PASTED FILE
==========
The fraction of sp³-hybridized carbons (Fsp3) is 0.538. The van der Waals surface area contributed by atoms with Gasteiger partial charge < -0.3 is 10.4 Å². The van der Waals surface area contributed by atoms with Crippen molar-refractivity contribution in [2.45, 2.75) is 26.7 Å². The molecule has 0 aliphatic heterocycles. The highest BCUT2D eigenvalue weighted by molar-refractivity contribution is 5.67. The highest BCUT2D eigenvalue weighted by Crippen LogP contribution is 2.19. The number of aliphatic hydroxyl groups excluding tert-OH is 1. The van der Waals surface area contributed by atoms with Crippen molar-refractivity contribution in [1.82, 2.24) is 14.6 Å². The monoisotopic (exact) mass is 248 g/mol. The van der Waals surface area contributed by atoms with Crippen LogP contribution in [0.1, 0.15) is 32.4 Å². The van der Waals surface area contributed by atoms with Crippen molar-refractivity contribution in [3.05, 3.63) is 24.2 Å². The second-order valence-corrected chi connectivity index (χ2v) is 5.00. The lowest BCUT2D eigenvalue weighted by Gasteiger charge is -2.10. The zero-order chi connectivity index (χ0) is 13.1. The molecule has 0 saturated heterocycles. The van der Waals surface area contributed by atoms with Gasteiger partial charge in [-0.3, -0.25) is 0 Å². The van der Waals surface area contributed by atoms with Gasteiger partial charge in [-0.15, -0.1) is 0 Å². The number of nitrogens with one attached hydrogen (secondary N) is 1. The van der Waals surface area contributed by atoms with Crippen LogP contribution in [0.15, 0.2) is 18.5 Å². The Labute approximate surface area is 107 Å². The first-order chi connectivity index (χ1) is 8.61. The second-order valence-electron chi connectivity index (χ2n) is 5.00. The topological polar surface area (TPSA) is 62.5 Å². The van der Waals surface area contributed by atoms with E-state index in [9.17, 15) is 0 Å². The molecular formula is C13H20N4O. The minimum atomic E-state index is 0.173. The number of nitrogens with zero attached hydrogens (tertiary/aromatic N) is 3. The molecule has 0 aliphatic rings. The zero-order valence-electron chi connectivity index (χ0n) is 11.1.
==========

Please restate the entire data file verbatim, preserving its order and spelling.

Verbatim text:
The fraction of sp³-hybridized carbons (Fsp3) is 0.538. The van der Waals surface area contributed by atoms with Gasteiger partial charge < -0.3 is 10.4 Å². The van der Waals surface area contributed by atoms with Crippen molar-refractivity contribution in [2.45, 2.75) is 26.7 Å². The molecule has 0 aliphatic heterocycles. The highest BCUT2D eigenvalue weighted by molar-refractivity contribution is 5.67. The highest BCUT2D eigenvalue weighted by Crippen LogP contribution is 2.19. The number of aliphatic hydroxyl groups excluding tert-OH is 1. The van der Waals surface area contributed by atoms with Crippen molar-refractivity contribution in [1.82, 2.24) is 14.6 Å². The monoisotopic (exact) mass is 248 g/mol. The van der Waals surface area contributed by atoms with Crippen LogP contribution in [0.1, 0.15) is 32.4 Å². The van der Waals surface area contributed by atoms with Crippen molar-refractivity contribution in [3.05, 3.63) is 24.2 Å². The second-order valence-corrected chi connectivity index (χ2v) is 5.00. The lowest BCUT2D eigenvalue weighted by Gasteiger charge is -2.10. The zero-order chi connectivity index (χ0) is 13.1. The molecule has 0 saturated heterocycles. The van der Waals surface area contributed by atoms with Gasteiger partial charge in [-0.3, -0.25) is 0 Å². The van der Waals surface area contributed by atoms with Gasteiger partial charge in [-0.15, -0.1) is 0 Å². The number of nitrogens with one attached hydrogen (secondary N) is 1. The van der Waals surface area contributed by atoms with Crippen LogP contribution in [0.15, 0.2) is 18.5 Å². The Labute approximate surface area is 107 Å². The first-order chi connectivity index (χ1) is 8.61. The second-order valence-electron chi connectivity index (χ2n) is 5.00. The topological polar surface area (TPSA) is 62.5 Å². The van der Waals surface area contributed by atoms with E-state index in [9.17, 15) is 0 Å². The molecular formula is C13H20N4O. The minimum atomic E-state index is 0.173. The number of nitrogens with zero attached hydrogens (tertiary/aromatic N) is 3. The molecule has 0 aliphatic rings. The zero-order valence-electron chi connectivity index (χ0n) is 11.1.